Bitmessage centralized and decentralized mailing lists


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Bitmessage

During my research for my upcoming master's thesis, I couldn't find any good description of the mailing list functionality in Bitmessage, so I decided to look into it myself and write about my findings .

In Bitmessage, two types of mailing lists exist; centralized and decentralized mailing lists. This article first describes the two types of mailing lists and then summarizes their key differences.

Centralized mailing list

The centralized mailing list (CML) or pseudo mailing list is not really a mailing list. Instead it is a normal Bitmessage address that has been configured in a client to broadcast all messages it receives [1].

When a user wants to send a message to everyone on the CML, he or she sends a msg message to the CML client, which then broadcasts a broadcast message to the network.

This requires the the client who operates the CML to be online in order to broadcast the messages, thus creating a single point of failure.

The private and public keys for decrypting and encrypting messages sent to the CML is derived from the CML address1, which means that everyone who knows the address can both send messages to and receive messages from the CML.

Also, since the client operating the CML is responsible for re-sending the messages it receives, the client will have to perform a new Proof-of-Work for every message it broadcasts. This allows an attacker to flood the client with messages, which will slow down or even stop the flow of genuine messages.

Decentralized mailing list

A decentralized mailing list (DML) or chan, on the other hand, does not require a central authority (client) as the centralized does, and subscribers of the DML send messages directly to each other instead of using a relay as the CML does [2].

When a user wants to send a message to everyone on the DML, he or she sends a msg message to the DML address, which every subscribed client then can decrypt and read.

Unlike with the CML, the private and public keys of a DML are computed from both the DML address and a passphrase (or chan name)2. Initially, the DML creator enters only a passphrase which is then used to generate an address for the chan. Users who wish to join the DML must know of both the passphrase as well as the generated address3.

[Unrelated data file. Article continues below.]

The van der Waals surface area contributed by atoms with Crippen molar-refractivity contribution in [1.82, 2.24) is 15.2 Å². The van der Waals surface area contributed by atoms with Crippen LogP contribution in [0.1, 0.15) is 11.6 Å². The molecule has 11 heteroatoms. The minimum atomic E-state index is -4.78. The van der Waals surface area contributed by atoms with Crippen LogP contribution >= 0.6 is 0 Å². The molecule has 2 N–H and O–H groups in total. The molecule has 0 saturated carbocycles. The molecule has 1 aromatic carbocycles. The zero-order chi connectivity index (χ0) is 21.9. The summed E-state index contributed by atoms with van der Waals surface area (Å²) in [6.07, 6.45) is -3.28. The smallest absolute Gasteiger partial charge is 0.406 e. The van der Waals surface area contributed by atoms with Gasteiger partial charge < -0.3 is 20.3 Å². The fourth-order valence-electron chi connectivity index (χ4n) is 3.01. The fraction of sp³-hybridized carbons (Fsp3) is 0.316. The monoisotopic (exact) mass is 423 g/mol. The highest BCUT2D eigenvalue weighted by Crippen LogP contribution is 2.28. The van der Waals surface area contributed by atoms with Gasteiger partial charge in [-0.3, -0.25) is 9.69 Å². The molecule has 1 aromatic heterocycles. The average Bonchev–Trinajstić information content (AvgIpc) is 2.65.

Also unlike the CML, the DML allows for different ways of sending messages:

DML to DML The DML is specified as both the sender and receiver of the message. ``This is completely anonymous and is the default behavior. Some users however tend to block the DML address itself using the blacklist to reduce spam.'' [2]
Person to DML The sender sends a message from one of his or her personal addresses to the DML address. ``[C]an be used to "sign" messages with the private address so nobody can claim it was he, who sent it. Also useful if people block the DML address itself (see point above)'' [2]
DML to Person The receivers are explicitly specified and only those receivers will be able to decrypt the message. ``This can be used, if the user thinks the response might be useful for [specific] members of the given DML.'' [2]

Comparison

The following table tries to summarize the (in my opinion) most important differences between CMLs and DMLs.

CML DML
Centralized. Single point of failure. Decentralized. No single point of failure.
Easily (centrally) moderated4 Has to be moderated by each user
Spammers can be blacklisted. Blacklisting spammers sending from the DML address also blacklists legitimate, anonymous messages. Spammers sending from another address can be blacklisted just like with CML.
Send messages to broadcast client who in turn broadcast them to subscribers. Broadcast messages directly to subscribers.
Sender is pseudonymous. Sender is anonymous when using the DML address as the sender address. Otherwise, sender is pseudonymous.
User must know CML address to send and receive messages. User must know passphrase as well as DML address to send and receive messages.

1 Specifically, the private key is computed in src/shared.py in the reloadBroadcastSendersForWhichImWatching() method.

2 The private and public keys are computed in src/class_addressGenerator.py.

3 From [2]: "There is no technical difference between creation and joining a DML. Joining requires the address to make sure that you typed the DML name correctly and to make sure that you are using the correct stream number and address version which are included in the address and serves as an error check for the client."

4 BM-Moderator is an open-source moderation utility for CMLs developed by Adam Melton

References

[1] BitmessageWiki, "Mailing list," , 2014.
[Bibtex]
@online{BitmessageCML,
author="BitmessageWiki",
title="Mailing List",
year=2014,
month=01,
url={https://bitmessage.org/wiki/Mailing_List},
urldate={2014-02-20}
}
[2] BitmessageWiki, "Decentralized mailing list," , 2014.
[Bibtex]
@online{BitmessageDML,
author="BitmessageWiki",
title="Decentralized Mailing List",
year=2014,
month=01,
url={https://bitmessage.org/wiki/Decentralized_Mailing_List},
urldate={2014-02-20}
}

About the author

Jesper Borgstrup Jesper is a Masters student of computer science at the University of Copenhagen.

One thought on “Bitmessage centralized and decentralized mailing lists”

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